Surface sterilized seeds of pearl millet (Pennisetum glaucum (L.) R. Br.) were grown under greenhouse conditions (14/10 h light/dark cycle illumination at 370 μEm-2s-1 and 30± 2 °C). Fourteen days old seedlings were treated with 100 μM CdCl2 for 72 hours according to the previous literature [26]. Shoot samples were collected at eight different time points (0 h, 1 h, 3 h, 6 h, 12 h, 24 h, 48 h, and 72 h) for expression analysis.

Both wild type (Oryza sativa L ssp. Japonica) and PgGPx overexpressing transgenic rice seeds (Homogenous T2 lines) were surface sterilized for 20 min with 1% Bavistin solution and allowed to germinate in a hydroponics system supplemented with Yoshida medium [25]. Fourteen days old rice seedlings were irrigated with or without 100 μM CdCl2 for 24 h. To study the effect of Cd2+ toxicity on yield, 2-month-old healthy WT and transgenic plants were irrigated with normal water (as control) or 100 μM CdCl2 (as stress) and grown until maturity.

RNA isolation and qRT-PCR

Total RNA was isolated from the stored plant sample and the 1st strand cDNA was prepared according to the manufacturer’s instructions (Thermo Scientific, USA). qRT-PCR was performed using PgGPx and housekeeping Tubulin gene specific primers (S1 Table). Dissociation curve analysis was performed to specify the amplification with the default parameters. Three technical replicates were used for each sample. The relative expression levels of PgGPx was calculated using 2-ΔΔCT method (S1 File) as described previously [25].

Purification of recombinant PgGPx protein and enzyme kinetics

Recombinant PgGPx protein was purified according to the previous report [25]. Following protein purification, Bradford method [27] was to quantify the protein. The specific glutathione S-transferase (GST, EC activity of PgGPx was measured using reduced glutathione (GSH) and 1-chloro-2,4-dinitrobenzene (CDNB) as substrates by taking absorbance at 340 nm after one minute interval for 5 min. The enzyme activity was expressed as nmol/min/mg protein [28]. Initial velocity of PgGPx was determined using a constant concentration of CDNB (1 mM) and a varying concentration of GSH (0.5 mM to 1.5 mM). Various kinetic parameters of PgGPx were calculated by extrapolating a Lineweaver-Burk plot. The experiment was repeated three times and the data was represented as the average value ± standard deviation (n = 3).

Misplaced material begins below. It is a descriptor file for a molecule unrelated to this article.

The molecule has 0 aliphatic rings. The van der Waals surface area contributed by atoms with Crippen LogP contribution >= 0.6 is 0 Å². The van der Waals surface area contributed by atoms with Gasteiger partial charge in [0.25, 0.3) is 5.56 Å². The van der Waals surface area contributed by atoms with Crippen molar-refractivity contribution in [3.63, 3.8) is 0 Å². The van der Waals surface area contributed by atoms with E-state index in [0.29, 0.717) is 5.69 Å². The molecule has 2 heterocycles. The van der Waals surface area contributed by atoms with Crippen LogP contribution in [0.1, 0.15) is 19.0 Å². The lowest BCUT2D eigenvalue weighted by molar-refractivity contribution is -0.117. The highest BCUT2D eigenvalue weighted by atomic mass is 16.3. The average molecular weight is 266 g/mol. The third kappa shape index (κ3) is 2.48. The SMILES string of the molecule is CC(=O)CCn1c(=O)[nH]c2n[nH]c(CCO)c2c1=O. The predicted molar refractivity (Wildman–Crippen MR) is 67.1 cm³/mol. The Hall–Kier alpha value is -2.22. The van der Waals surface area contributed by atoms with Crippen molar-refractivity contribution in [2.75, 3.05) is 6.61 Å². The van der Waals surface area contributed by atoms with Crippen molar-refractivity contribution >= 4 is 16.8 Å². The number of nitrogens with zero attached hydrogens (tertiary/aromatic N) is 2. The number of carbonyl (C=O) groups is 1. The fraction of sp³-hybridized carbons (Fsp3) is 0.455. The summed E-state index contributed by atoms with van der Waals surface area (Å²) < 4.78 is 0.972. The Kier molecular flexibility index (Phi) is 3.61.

Physiological and biochemical parameters of PgGPX overexpressed transgenic rice plants

Fourteen days old rice seedlings were treated with 100 μM CdCl2 for 24 h. Various physiological parameters such as shoot length, root length, and fresh weight were measured from both WT and transgenic plants under control and stressed condition. Relative water content (RWC) [29] and electrolytic leakage [30] were measured from the leaf of WT and transgenic plants as described previously.

The chlorophyll content was measured spectrophotometrically from the leaves after extraction in 80% acetone according the previous report [31]. Leaf tissue (100 mg) was homogenized thoroughly in 1 ml of 80% acetone and centrifuged at 3000 rpm for 2–3 min. The supernatant was retained, and absorbance was recorded using a spectrophotometer at 663 nm and 647 nm. Anthocyanin content was measured according to the previous report [32]. Seedlings were homogenized in Propanol: HCl: water (18:1:81). Samples were boiled in a water bath for 15 mins followed by centrifugation at 10,000 rpm. The absorbance of the supernatant was measured at 535 nm and 650 nm. All measurements were repeated three times (n = 3).

Visualization of H2O2 and O2.- accumulation